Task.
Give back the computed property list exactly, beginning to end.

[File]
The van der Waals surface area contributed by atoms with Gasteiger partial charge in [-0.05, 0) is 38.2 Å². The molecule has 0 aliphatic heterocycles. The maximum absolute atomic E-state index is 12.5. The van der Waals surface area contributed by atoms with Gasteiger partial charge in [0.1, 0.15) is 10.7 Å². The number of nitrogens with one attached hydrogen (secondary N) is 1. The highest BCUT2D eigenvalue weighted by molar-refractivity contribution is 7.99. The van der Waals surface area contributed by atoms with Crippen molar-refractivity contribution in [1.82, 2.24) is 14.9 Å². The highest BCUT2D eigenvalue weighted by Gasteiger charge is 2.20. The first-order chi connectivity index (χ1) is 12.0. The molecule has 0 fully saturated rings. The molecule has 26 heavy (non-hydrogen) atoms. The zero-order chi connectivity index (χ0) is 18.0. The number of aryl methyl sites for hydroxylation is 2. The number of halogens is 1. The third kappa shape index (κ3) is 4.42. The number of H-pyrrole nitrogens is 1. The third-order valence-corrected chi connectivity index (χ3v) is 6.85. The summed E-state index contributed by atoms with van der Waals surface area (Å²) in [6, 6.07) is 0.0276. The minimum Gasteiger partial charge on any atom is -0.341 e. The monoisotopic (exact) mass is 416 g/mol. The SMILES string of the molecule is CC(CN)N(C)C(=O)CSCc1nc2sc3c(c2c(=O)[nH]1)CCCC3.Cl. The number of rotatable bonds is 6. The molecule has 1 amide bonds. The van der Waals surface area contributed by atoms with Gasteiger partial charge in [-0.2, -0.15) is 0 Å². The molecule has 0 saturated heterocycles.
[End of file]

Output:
The van der Waals surface area contributed by atoms with Gasteiger partial charge in [-0.05, 0) is 38.2 Å². The molecule has 0 aliphatic heterocycles. The maximum absolute atomic E-state index is 12.5. The van der Waals surface area contributed by atoms with Gasteiger partial charge in [0.1, 0.15) is 10.7 Å². The number of nitrogens with one attached hydrogen (secondary N) is 1. The highest BCUT2D eigenvalue weighted by molar-refractivity contribution is 7.99. The van der Waals surface area contributed by atoms with Crippen molar-refractivity contribution in [1.82, 2.24) is 14.9 Å². The highest BCUT2D eigenvalue weighted by Gasteiger charge is 2.20. The first-order chi connectivity index (χ1) is 12.0. The molecule has 0 fully saturated rings. The molecule has 26 heavy (non-hydrogen) atoms. The zero-order chi connectivity index (χ0) is 18.0. The number of aryl methyl sites for hydroxylation is 2. The number of halogens is 1. The third kappa shape index (κ3) is 4.42. The number of H-pyrrole nitrogens is 1. The third-order valence-corrected chi connectivity index (χ3v) is 6.85. The summed E-state index contributed by atoms with van der Waals surface area (Å²) in [6, 6.07) is 0.0276. The minimum Gasteiger partial charge on any atom is -0.341 e. The monoisotopic (exact) mass is 416 g/mol. The SMILES string of the molecule is CC(CN)N(C)C(=O)CSCc1nc2sc3c(c2c(=O)[nH]1)CCCC3.Cl. The number of rotatable bonds is 6. The molecule has 1 amide bonds. The van der Waals surface area contributed by atoms with Gasteiger partial charge in [-0.2, -0.15) is 0 Å². The molecule has 0 saturated heterocycles.